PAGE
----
By Greg Garrett
Maybe you've been watching scornfully as the British tabloids whipped the UK into a frenzy over the Royal Wedding—and check-out stand magazines and TV shows have tried to do the same here in the US of A. Maybe your interest is clinical: what's all the fuss about? Why are billions of people going to watch or read about this event? Maybe you've confessed to friends that there is actually something monumentally cool about two such good-looking young people having a storybook wedding. Maybe you're one hundred per cent on board with the celebration, are planning to watch every little bit of coverage, or even to position yourself somewhere along the procession route in London for a glimpse of Prince William of Wales and Kate Middleton.
It's seemed almost impossible to get away from the Wedding of the Century these past few weeks, and believe me, I've applied myself to that task. Although I love England and return to spend time in the UK each year, although I love castles and history and spectacle, there just doesn't seem to be a whole lot of reason for a monarchy to exist if it's almost entirely for show. So why go berserk over a wedding continuing this archaic office, an office that may not even be in existence by the time William might ascend the throne?
Some people might ask the same of the Church of England, the established state church, of which the Queen of England is the honorary head: Why should it exist if it seems to be largely for show? It's a church of rich spectacle, of pomp and circumstance, a church that is a treasure of English life - and, like the monarchy, an institution to which almost nobody in the UK pays any attention on a day-to-day basis. Only a tiny percentage of Britons attends church weekly. Catholic weekly attendance figures are higher than CoE percentages now, but remain dismal—about 15 percent.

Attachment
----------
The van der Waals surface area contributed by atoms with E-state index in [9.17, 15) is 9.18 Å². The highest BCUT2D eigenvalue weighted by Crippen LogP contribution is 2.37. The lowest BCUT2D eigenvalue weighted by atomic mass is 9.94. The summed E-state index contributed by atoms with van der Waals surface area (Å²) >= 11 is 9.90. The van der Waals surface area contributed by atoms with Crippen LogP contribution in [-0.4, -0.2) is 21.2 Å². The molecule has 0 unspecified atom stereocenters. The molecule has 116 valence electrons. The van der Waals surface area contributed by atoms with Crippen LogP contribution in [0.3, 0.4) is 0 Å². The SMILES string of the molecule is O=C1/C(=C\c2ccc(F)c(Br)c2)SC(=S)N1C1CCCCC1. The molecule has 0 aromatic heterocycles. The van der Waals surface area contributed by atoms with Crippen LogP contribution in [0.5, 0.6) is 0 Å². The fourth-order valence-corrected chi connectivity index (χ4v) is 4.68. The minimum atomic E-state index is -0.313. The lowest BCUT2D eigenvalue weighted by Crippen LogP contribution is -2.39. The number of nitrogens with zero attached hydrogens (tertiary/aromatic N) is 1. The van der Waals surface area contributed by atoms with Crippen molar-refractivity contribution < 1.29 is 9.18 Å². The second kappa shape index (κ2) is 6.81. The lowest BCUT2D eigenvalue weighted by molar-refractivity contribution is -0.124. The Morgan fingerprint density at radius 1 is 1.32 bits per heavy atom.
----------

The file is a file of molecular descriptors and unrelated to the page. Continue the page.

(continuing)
Adrian Hamilton wrote in The Independent recently that the Church of England (like the monarchy) was "dying out of political irrelevance and popular unconcern." After this flash of popular sentiment directed at the Royal Wedding fades, is it possible we might recognize this event as a last great ceremony of both these great British institutions?
I don't pretend to speak for the value of the monarchy, but I believe it would be a tremendous loss for the people of England—and for the world—if the Church of England disappeared. While many Britons aren't involved in their parish churches, while many parish churches that are a thousand years old are standing empty or all but empty, the Church of England has provided a backbone of rich and beautiful liturgy and music since its founding in 1534. For Britons it—like the monarchy, I must admit—has provided a common organizing principle in an increasingly diverse and fast-moving society. Crown and Church would have to be considered in any answer to the question "What makes someone British?"
_ Read the complete article at Patheos here._